BEIRUT (AP) — Lebanon began imposing unprecedented restrictions Monday on the entry of Syrians, as the tiny country with a fragile sectarian balance struggles to cope with well over a million refugees feeling the civil war next door.
Syria's war has displaced nearly half its pre-war population, sending over three million people across borders, mainly to Lebanon, Turkey, Jordan and Iraq. Western countries have only accepted small numbers of refugees, and hundreds of people have drowned attempting to cross the Mediterranean Sea on rickety smuggler ships.
Lebanese officials say they simply can't absorb any more. They estimate there are about 1.5 million Syrians in Lebanon, about one-quarter of the total population. Some 1.1 million are registered with the U.N.'s refugee agency.
"We have enough. There's no capacity anymore to host more displaced," Interior Minister Nohad Machnouk said in a press conference carried on local television.
Lebanon has been hosting hundreds of thousands of Palestinian refugees since Israel's creation in 1948, and their presence was a central factor in the 1975-1990 civil war. The war in Syria has already escalated tensions between Lebanon's Shiites and Sunnis, and many fear the influx of the mainly Sunni refugees could again aggravate the tiny country's delicate multi-sectarian balance.
The changes that went into effect Monday establish new categories of entry visas for Syrians — including tourism, business, education and medical care — and sharply limit the period of time they may stay in Lebanon. But the restrictions, which were announced last week on Lebanon's General Security Directorate website, seemingly make no provisions for asylum seekers.
For decades, Syrians were freely given six-month visas and many simply crossed the porous border without any paperwork at all.
But when Syria's 2011 uprising collapsed into a civil war, hundreds of thousands poured into Lebanon, overwhelming the country's water and power supplies, pushing up rents and depressing the economy in rural areas, where they compete with impoverished Lebanese for scarce jobs.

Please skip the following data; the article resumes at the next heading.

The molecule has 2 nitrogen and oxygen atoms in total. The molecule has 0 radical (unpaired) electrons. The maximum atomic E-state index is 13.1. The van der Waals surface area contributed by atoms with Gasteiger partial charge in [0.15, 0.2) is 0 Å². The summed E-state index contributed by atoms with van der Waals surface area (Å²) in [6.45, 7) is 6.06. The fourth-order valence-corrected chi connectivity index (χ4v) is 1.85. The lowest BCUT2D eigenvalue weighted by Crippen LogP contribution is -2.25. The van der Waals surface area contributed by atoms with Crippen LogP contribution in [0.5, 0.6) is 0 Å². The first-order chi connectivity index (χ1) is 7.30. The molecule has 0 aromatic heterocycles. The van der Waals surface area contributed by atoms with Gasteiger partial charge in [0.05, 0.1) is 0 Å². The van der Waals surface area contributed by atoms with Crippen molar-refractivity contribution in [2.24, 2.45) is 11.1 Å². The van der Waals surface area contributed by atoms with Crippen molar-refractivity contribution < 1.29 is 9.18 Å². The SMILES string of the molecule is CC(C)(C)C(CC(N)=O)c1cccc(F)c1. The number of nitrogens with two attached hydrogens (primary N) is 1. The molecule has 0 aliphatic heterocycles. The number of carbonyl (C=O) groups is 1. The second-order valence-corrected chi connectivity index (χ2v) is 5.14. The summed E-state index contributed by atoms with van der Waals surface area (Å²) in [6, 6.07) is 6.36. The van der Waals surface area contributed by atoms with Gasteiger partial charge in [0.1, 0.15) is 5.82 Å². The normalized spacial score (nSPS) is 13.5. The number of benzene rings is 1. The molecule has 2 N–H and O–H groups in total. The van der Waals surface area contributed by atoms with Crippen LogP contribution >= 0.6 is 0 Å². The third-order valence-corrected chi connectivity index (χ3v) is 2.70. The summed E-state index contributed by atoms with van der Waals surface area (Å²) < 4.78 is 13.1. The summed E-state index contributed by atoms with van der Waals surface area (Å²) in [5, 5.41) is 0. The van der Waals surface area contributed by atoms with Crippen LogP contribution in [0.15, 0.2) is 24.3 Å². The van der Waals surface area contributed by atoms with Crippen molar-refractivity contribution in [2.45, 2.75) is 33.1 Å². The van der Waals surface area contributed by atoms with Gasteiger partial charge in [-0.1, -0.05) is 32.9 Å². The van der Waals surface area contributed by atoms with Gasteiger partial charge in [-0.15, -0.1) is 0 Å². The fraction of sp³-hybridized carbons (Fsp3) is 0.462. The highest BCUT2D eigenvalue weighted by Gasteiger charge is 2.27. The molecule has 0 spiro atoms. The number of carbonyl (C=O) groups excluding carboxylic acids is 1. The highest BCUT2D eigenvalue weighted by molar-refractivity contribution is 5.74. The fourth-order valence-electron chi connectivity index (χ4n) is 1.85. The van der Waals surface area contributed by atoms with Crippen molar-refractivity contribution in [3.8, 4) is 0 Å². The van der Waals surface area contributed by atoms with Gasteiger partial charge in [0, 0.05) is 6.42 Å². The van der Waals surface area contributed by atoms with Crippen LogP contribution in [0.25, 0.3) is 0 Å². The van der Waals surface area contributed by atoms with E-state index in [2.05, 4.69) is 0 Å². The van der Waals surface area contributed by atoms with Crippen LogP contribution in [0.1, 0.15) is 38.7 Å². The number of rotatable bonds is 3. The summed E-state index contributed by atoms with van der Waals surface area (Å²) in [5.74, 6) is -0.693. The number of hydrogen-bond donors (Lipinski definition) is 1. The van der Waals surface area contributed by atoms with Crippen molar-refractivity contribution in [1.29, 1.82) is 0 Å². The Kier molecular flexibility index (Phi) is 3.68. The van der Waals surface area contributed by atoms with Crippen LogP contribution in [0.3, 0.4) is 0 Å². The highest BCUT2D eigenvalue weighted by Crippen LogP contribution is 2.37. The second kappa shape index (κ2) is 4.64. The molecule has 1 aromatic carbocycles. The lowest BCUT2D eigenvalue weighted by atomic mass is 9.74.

Tent cities have sprouted in rural areas — with many of the refugees confined to flimsy shelters now battered by winter rains and snow. Public opinion has sharply turned against the Syrians, who many see as threatening the sovereignty of Lebanon — long-dominated by its larger neighbor.
Lebanese border officials began informally restricting the entry of Syrians in October, which has already caused a 50 percent drop in people seeking to register with the U.N.'s refugee agency, the UNHCR. Local television showed a once crowded and chaotic border crossing nearly empty on Monday.
"We are looking at these new procedures with some interest, because those procedures don't make mention of the agreement of the government to continue to allow the most vulnerable cases to come through," said UNHCR's regional spokesman Ron Redmond.
He said even after informal limitations were introduced last year, the Lebanese government was still allowing in Syrians they deemed "urgent cases" — single women fleeing with their children, those needing urgent medical care and children separated from their families.
"We didn't see any reference to that in these new regulations," Redmond said. "We want to get some kind of official documentation and description of how that's going to work."
A Lebanese security official, who spoke on condition of anonymity because he wasn't authorized to speak to the press, said urgent humanitarian cases could still enter, and that Syrians could make use of a medical care category and a 48-hour visa that would allow them to apply for asylum at foreign embassies.
On Saturday, the Syrian Ambassador Ali Abdel-Karim called on Lebanon to "coordinate" its new measures with Damascus.
Amid wide approval in Lebanon for the restrictions, a prominent newspaper editorial urged Lebanese to act humanely.
"We know that the burden of the Syrian crisis, open to an abyss, is greater than what Lebanon can bear," Talal Salman wrote in As-Safir. "But it is able, certainly, to carry some of its weight." The refugees, he added, "left with their faces etched in worry, to the closest asylum they know."